Glass has revolutionized the world in a wide variety of ways and has proven to be invaluable in many industries, especially in the auto industry. Since the beginning of the industrial revolution, the auto glass industry has been advancing its research and evolution in the manufacturing of auto glass for the safety of drivers. Below are some facts about auto glass you might not have known.
1. Before glass, people used flattened animal horns for windows
Before glass was invented in the 17th century, people made windows out of flattened animal horn. Cow horn was less costly than glass and had been widely used in the middle ages to make actual windows. Cow horns were soaked in water to soften them, heated, and then cut into thin strips.
2. In the 1900s, windshields were not standard
When the first automobiles were released, the windshield (a fold-down pane of glass) was an add-on that only the more wealthy consumers could afford. In 1915, Oldsmobile started putting windshields on all of their vehicles.
3. Wiper blades were invented by a real estate developer
Mary Anderson was a successful real estate developer from Alabama who was awarded the patent for what she called at the time “a window cleaning device”, which later became known as wiper blades. Mary came up with a prototype consisting of spring-loaded wooden wipers with rubber blades. They were attached to a lever inside the vehicle that the driver could pull to release the arm and wipe away snow, rain, and debris.
4. The invention of laminated safety glass was a clumsy accident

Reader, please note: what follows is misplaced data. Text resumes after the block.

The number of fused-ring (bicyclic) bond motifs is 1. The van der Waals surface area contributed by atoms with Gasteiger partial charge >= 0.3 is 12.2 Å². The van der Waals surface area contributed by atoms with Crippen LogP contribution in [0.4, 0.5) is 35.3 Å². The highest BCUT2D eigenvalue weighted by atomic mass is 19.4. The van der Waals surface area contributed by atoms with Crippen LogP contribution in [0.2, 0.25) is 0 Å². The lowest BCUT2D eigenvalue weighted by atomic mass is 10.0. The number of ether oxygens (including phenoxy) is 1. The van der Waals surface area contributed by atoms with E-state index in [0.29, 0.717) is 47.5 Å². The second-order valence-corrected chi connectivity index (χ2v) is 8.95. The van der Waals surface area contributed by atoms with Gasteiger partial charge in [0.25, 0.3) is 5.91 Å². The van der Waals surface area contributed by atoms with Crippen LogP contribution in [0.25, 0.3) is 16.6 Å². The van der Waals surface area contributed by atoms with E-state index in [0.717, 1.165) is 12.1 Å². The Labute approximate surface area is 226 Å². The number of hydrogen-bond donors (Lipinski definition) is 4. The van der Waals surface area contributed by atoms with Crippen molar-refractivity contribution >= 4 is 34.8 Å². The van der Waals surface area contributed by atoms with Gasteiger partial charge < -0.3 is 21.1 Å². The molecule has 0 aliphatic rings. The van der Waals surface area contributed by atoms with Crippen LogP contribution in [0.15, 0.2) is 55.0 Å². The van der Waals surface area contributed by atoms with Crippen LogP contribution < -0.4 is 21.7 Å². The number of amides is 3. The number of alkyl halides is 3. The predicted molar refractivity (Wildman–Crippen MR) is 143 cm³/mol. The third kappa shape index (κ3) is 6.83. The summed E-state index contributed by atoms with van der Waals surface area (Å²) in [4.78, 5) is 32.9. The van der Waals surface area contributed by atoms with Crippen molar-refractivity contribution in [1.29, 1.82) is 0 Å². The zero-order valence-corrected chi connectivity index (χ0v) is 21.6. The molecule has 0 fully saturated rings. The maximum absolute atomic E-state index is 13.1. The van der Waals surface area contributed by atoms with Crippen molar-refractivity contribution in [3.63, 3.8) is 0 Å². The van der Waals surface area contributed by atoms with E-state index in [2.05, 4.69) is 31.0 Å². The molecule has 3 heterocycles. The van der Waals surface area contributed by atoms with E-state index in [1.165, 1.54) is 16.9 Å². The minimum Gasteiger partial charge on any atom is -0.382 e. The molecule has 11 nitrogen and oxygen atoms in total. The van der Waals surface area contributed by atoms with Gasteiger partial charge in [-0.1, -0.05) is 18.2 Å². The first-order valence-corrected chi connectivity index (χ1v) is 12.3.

In 1903, while working in his lab, French chemist Edouard Benedictus accidentally knocked over a glass flask. He noted that the flask did not shatter in pieces on the ground but instead stayed together with a spider-web-like crack in the glass. Turns out, the glass flask was coated with cellulose nitrate, a transparent liquid plastic, that had not been washed off. The shatter-proof glass was later patented by that same scientist in 1909.
Read More: 7 Interesting Facts About Laminated Glass
5. Those black dots have a purpose
Ever wondered what those small black dots around the edges of your windshield are there for? In the mid-1900s, car manufacturers began installing car windows with adhesive instead of metal attachments. The glue did the job but didn’t look very pretty. The solution was to cover it up using a black trim with a half-tone (dots) pattern. The trim and dots are made of ceramic paint and baked into the glass to ensure they do not deteriorate.
6. Rear and side windows are made from a different type of glass than the windshield
While the windshield is made from laminated glass, the rear and side windows are made of tempered glass – the same type of glass on your smartphone screen. Although it’s a strong glass, it can still shatter. Tempered glass is designed to break into hundreds of tiny fragments. This type of shattering lessens the risk of major injury and aids in the escape of the vehicle in case of fire.
Read More: Can Tempered Glass Break?
7. Auto glass is vital to a vehicle’s structural integrity and safety
The windshield doesn’t just protect you from weather conditions and outdoor debris while you drive. It offers around 30% structural support to a vehicle and is considered safety gear along with airbags and seatbelts. Auto airbags actually use the windshield to deploy properly since the glass assists in positioning the airbag properly upon impact. Even a small chip or crack in the glass can weaken its structural integrity, and consequently, negatively affect the structural integrity of the vehicle.
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